gamesguhim from what I have found toothbrushes and oils will only delay the inevitable 10 to 15 years down the road removing the teeth. I have two implants front uppers put in almost 20 years ago because of persistent infection when using the fluid I was talking about on each side infection came out one side one of the sides on the right removed enough infection that a pimple came out on the right side of the nose at the base. Autophagy could not keep up. The other infection that I am removing that I had many amalgams at in the back lower jaw wisdom teeth that were removed at17,  36 years ago on the right side is down to the jaw bone. When I work on that area of the mouth the gum will puff up and a small ulcer will form and because it is not just that infection I will get a sore throat. Easily stopped if I stop using zinc chloride solution. My belief on the sore throat is the polio vaccine if you can remember back far enough and apply to a certain percentage of the people that is when I had sore throats. As a kid I did not eat too good, to much sugar. They divided it up into three different strains of polio picking the slowest one that affects the mucous membranes and nerves. Epstein bar virus the medical field ignores it because there is nothing they can do about it even if they notice it. Statistically speaking 95% of Americans have it. The other 5% have eaten better when thay whar young and had genes passed down to fight it off better. This creates a lot of repetition and uses up the zinc. Baccheion the primary deficiency I have and most people in very specific areas is zinc. If it were other elements that would be because the HCl in the stomach is not producing enough to digest your food I have straightened this out seven years ago with aka MMS2 (Calcium Hypochlorite) but I do take 2000 mg of vitamin C for the HCl and B12. Since this does affect the B12 production. Getting a little more off topic my wife had a sore throat while I was breaking up this infection which is connected to this at the time a culture may have confirmed this but not done  I told her to put this solution externally and wash it off after 2 min.the young never listen, two hours after putting it on and it burned her some she put on more 12 hours later she takes a shower talk about the hormones going she is already a ball buster. Because she puts the cover down at night on the toilet. Ouch that hurts. She always had thyroid, goiter problems so one side of her thyroid lit up like a red Christmas tree. When someone has extreme hormones going on the best way to explain it to you is  http://www.worf.org/  love poetry! I personally experienced the same thing when I used this on my thyroid but washed it off after a short time. When I am removing infection lower right side jawbone my right elbow will start aching. 99% of the people will think this is way too extreme but for longevity it works reversing a disease at minimal 30 years in six years trying to eat properly this would take roughly 70 years. This is definitely not a cure like you would do to a amalgam  hardening it in place and have it slowly leak out it does not put it in remission. The extremely strong solution that I use has been for bone infection so you may want to start off if you are thinking of this with a weaker solution. I am not too happy that on my other post the URLs have gotten changed the important one is Greg Caton website meditopia .org if you go in there download his two videos one in light blue and one in pink. The other one was on Phoenix rising just do a search for zinc chloride. If I was not drinking a lot of coffee in the last year about 80 pounds of Kerrygold butter and vitamin C. I would be doing MMS1 which is something that works. by the way it is very easy to make zinc chloride but it is extremely strong some of the isotopes have a half-life that is a little longer which may be the reason why it is stronger. HCl well ventilated area and put some zinc in in a few days the bubbling stops and it should be a pH of four.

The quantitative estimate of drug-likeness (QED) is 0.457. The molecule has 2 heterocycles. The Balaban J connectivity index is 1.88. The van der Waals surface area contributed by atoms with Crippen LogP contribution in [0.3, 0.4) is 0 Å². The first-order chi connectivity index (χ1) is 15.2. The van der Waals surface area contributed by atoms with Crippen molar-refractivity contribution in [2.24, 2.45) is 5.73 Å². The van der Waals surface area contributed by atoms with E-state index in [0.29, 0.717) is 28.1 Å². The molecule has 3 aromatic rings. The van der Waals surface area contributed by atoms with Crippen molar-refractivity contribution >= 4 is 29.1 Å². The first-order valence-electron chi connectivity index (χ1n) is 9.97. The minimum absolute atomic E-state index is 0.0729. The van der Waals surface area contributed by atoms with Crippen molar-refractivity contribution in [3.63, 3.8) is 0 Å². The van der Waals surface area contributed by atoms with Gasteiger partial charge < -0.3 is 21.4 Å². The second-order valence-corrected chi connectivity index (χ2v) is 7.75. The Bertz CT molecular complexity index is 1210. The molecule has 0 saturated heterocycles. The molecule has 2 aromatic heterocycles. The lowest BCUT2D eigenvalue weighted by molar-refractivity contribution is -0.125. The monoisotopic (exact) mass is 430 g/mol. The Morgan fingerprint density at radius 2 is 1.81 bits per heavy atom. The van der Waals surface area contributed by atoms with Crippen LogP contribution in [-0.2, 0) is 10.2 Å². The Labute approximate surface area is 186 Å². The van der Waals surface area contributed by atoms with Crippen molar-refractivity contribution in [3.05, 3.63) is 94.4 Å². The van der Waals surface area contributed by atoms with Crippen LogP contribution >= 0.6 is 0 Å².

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#21 gamesguru